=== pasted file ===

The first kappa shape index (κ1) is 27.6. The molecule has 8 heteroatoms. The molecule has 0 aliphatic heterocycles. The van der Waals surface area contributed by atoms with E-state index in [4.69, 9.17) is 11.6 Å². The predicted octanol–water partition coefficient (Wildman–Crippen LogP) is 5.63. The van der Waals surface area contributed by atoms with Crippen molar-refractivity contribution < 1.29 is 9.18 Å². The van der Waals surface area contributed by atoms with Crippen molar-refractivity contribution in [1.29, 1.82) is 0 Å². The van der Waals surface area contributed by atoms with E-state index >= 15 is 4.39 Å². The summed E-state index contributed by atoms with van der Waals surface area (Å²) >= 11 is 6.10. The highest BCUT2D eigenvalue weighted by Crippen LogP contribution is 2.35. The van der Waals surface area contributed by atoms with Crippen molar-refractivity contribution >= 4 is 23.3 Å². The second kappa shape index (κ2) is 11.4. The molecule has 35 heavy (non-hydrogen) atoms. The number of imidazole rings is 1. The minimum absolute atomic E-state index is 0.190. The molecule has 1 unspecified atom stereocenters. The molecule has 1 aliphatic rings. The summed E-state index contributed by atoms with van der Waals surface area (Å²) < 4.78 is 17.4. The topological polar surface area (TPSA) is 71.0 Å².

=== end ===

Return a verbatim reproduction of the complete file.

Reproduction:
The first kappa shape index (κ1) is 27.6. The molecule has 8 heteroatoms. The molecule has 0 aliphatic heterocycles. The van der Waals surface area contributed by atoms with E-state index in [4.69, 9.17) is 11.6 Å². The predicted octanol–water partition coefficient (Wildman–Crippen LogP) is 5.63. The van der Waals surface area contributed by atoms with Crippen molar-refractivity contribution < 1.29 is 9.18 Å². The van der Waals surface area contributed by atoms with Crippen molar-refractivity contribution in [1.29, 1.82) is 0 Å². The van der Waals surface area contributed by atoms with E-state index >= 15 is 4.39 Å². The summed E-state index contributed by atoms with van der Waals surface area (Å²) >= 11 is 6.10. The highest BCUT2D eigenvalue weighted by Crippen LogP contribution is 2.35. The van der Waals surface area contributed by atoms with Crippen molar-refractivity contribution >= 4 is 23.3 Å². The second kappa shape index (κ2) is 11.4. The molecule has 35 heavy (non-hydrogen) atoms. The number of imidazole rings is 1. The minimum absolute atomic E-state index is 0.190. The molecule has 1 unspecified atom stereocenters. The molecule has 1 aliphatic rings. The summed E-state index contributed by atoms with van der Waals surface area (Å²) < 4.78 is 17.4. The topological polar surface area (TPSA) is 71.0 Å².